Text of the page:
There is a problem with architecture, though. How many modern architects are capable of designing a gracious Palladian pile? Or a soaring Victorian Gothic one? The 'Modernist' infection has got so deep into them that many actually like grey concrete (evidence: BBC2's 100k house 8 Mar 2017 where one of the presenters came out with this damning admission and wrecked any last dregs of credibility he had). How distorted are those values? It's unsurprising that many new houses are so poorly designed when you have a large number of professionals who actually like & admire the worlds most boring building material.

Regards,

Richard.

Thread: Tools you Treasure
23/03/2017 11:23:17

I have a few I'd not part with ever. Unfortunately I have no photos, but here's a description:

  1. Great grandfather was a ship's engineer in the 1880's/90's & made his own taps & die plates as required on board. Unfortunately he made them using whatever gears were on the lathe at the time, so it's rare for any of the bolts I've inherited to fit anything 'normal'. Nonetheless I have a pot of bolts he made.
  2. My grandfather was MIA in France in 1940, and my grandmother got a 'Presumed Dead' telegram. What he was actually doing was taking his artillery troop at night to Cherberg with night time only movements because he though Dunkirk was a death trap and refused to go there when ordered. When doing stellar navigation to Cherberg he used a set of compasses & dividers I still have. These were then also used to plot firing angles & ranges in N. Africa & up Italy later on in the war.
  3. My 4" bench vice was given to me by my father. In regular use & is treasured.

Regards,

Richard.

Thread: Machining Aluminium Bronze
22/03/2017 09:34:04

I must admit I do not know the details of how to machine it as it's done by an external machine shop. We use about 50kg of AB2 castings in each of one type of container we do, and we've sold over 2000 of them.

Initially, until the machine shop found out how to machine it, they had huge difficulty. It's very dense & tough. I think they need to lubricate it (vaguely remember paraffin being mentioned but I may be wrong), and I think the feeds were a fair bit lower than steel. The problem is a moderately low yield, high elongation & moderate strength, leading to a heck of an energy input when cutting. AB2 doesn't chip well.

Sorry I can't be more help.

Regards,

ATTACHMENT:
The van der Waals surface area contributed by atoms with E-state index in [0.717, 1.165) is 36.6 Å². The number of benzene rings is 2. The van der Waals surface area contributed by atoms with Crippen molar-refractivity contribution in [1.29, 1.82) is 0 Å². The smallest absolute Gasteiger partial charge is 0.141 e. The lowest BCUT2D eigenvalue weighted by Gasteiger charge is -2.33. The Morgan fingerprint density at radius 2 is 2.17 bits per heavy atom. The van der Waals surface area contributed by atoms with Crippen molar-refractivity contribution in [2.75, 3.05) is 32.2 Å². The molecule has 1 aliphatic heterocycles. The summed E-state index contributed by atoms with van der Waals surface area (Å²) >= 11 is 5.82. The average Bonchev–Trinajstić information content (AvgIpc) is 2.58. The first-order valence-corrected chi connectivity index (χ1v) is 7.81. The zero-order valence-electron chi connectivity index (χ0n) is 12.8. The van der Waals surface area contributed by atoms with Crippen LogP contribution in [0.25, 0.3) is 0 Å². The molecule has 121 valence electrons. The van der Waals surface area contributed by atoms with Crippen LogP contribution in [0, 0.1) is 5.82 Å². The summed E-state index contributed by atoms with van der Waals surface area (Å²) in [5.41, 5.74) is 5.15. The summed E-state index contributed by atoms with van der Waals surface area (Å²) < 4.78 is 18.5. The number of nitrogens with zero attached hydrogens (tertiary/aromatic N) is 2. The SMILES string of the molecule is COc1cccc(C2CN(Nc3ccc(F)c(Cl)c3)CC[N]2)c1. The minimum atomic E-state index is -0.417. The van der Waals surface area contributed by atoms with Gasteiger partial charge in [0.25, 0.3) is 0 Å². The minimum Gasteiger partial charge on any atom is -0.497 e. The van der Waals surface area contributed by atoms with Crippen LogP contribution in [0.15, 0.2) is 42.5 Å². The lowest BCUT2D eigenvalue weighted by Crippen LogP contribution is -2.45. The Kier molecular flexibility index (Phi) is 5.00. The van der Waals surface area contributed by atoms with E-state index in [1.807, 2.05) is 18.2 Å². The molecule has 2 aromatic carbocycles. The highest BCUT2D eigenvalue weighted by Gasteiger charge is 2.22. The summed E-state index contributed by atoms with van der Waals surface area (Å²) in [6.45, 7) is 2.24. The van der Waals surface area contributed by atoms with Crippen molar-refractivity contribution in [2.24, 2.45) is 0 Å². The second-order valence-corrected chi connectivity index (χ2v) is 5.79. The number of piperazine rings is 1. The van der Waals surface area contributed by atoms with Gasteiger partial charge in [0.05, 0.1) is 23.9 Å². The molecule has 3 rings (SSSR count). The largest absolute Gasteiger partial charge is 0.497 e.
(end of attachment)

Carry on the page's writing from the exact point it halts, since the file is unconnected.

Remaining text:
Richard.

Thread: What Did You Do Today (2017)
22/03/2017 09:14:53

Pero,

You are echoing some of my concerns about things like the National Trust & English Heritage.

One of the reasons so many of the NT & EH buildings are so interesting are the layers & layers of modifications to the buildings, seeing how they have changed and been adapted over the years. As soon as they get into NT/EH control all the changes stop. Dead. History is now irrelevant, it'll never change. And, sometimes, some of that history is ripped out to restore the building to a certain spurious date. The only non-spurious date for it is today.

Then there is also the problem with the listing of buildings. The building is stuck at the date it was listed. My father had a farm where the house was dated as being 1598 +/-10 when listed. The external description of the listing went into incredible detail, even down to the grey roundline PVC gutters. When they became so brittle they failed, he couldn't get grey again (have you noticed, gone completely). Anyway, he needed to get listed buildings consent to change the colour. WTF?!? And it was initially refused because 'it would materially affect the character of the building'. Who are these goons?

The listing is also preventing the proper maintenance of buildings. My wife goes to a local church where it dates back to 1346. The roof was last changed in 1784, and it's probably close to 100 years overdue a complete change. Anyway, every 5 years they have an 'MOT' for the building, which requires large areas of roof to be changed. Because it's listed the replacement roof tiles (which no-one can see from the ground, only the tower) must be hand made Kent Peg tiles. £2 for each tile & £0.60p for each hand made oak peg. If they could use machine made tiles (which externally look identical) with a built in hook, the tile costs £0.30p. In the last 10 years a congregation of 50 has paid for roof repairs costing £126,000, of which £50,000 was un-necessary costs due to the demand for hand made tiles. Had that £50000 been spent on replacement roof tiles instead, the whole roof would have been replaced by now and the building would have been set up for the next 100 years. As it is, 2/3 the roof still uses fragile, 200 year old tiles which need significant repairs & replacements every 5 years.

Regards,

Richard